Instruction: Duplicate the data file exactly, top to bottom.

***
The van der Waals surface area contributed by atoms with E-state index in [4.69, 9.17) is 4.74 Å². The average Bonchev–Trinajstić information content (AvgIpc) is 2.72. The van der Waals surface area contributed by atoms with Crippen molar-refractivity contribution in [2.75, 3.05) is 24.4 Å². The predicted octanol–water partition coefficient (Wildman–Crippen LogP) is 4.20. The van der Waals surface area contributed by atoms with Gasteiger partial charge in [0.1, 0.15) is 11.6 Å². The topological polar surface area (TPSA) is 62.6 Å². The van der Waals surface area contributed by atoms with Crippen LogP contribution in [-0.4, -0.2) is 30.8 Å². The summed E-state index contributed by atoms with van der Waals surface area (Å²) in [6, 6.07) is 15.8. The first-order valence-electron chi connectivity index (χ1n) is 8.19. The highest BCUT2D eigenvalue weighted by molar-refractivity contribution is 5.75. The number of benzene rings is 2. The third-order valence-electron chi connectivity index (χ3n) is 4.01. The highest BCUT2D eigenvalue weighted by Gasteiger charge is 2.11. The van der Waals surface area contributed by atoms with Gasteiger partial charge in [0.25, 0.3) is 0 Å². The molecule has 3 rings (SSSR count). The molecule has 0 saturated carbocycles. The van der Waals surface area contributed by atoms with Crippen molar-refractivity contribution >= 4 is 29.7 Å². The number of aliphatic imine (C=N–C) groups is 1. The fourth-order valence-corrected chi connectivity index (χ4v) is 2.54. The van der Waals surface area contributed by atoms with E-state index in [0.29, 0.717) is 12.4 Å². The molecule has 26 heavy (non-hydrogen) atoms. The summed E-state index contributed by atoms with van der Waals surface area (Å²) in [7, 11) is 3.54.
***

The van der Waals surface area contributed by atoms with E-state index in [4.69, 9.17) is 4.74 Å². The average Bonchev–Trinajstić information content (AvgIpc) is 2.72. The van der Waals surface area contributed by atoms with Crippen molar-refractivity contribution in [2.75, 3.05) is 24.4 Å². The predicted octanol–water partition coefficient (Wildman–Crippen LogP) is 4.20. The van der Waals surface area contributed by atoms with Gasteiger partial charge in [0.1, 0.15) is 11.6 Å². The topological polar surface area (TPSA) is 62.6 Å². The van der Waals surface area contributed by atoms with Crippen LogP contribution in [-0.4, -0.2) is 30.8 Å². The summed E-state index contributed by atoms with van der Waals surface area (Å²) in [6, 6.07) is 15.8. The first-order valence-electron chi connectivity index (χ1n) is 8.19. The highest BCUT2D eigenvalue weighted by molar-refractivity contribution is 5.75. The number of benzene rings is 2. The third-order valence-electron chi connectivity index (χ3n) is 4.01. The highest BCUT2D eigenvalue weighted by Gasteiger charge is 2.11. The van der Waals surface area contributed by atoms with Gasteiger partial charge in [0.25, 0.3) is 0 Å². The molecule has 3 rings (SSSR count). The molecule has 0 saturated carbocycles. The van der Waals surface area contributed by atoms with Crippen molar-refractivity contribution >= 4 is 29.7 Å². The number of aliphatic imine (C=N–C) groups is 1. The fourth-order valence-corrected chi connectivity index (χ4v) is 2.54. The van der Waals surface area contributed by atoms with E-state index in [0.29, 0.717) is 12.4 Å². The molecule has 26 heavy (non-hydrogen) atoms. The summed E-state index contributed by atoms with van der Waals surface area (Å²) in [7, 11) is 3.54.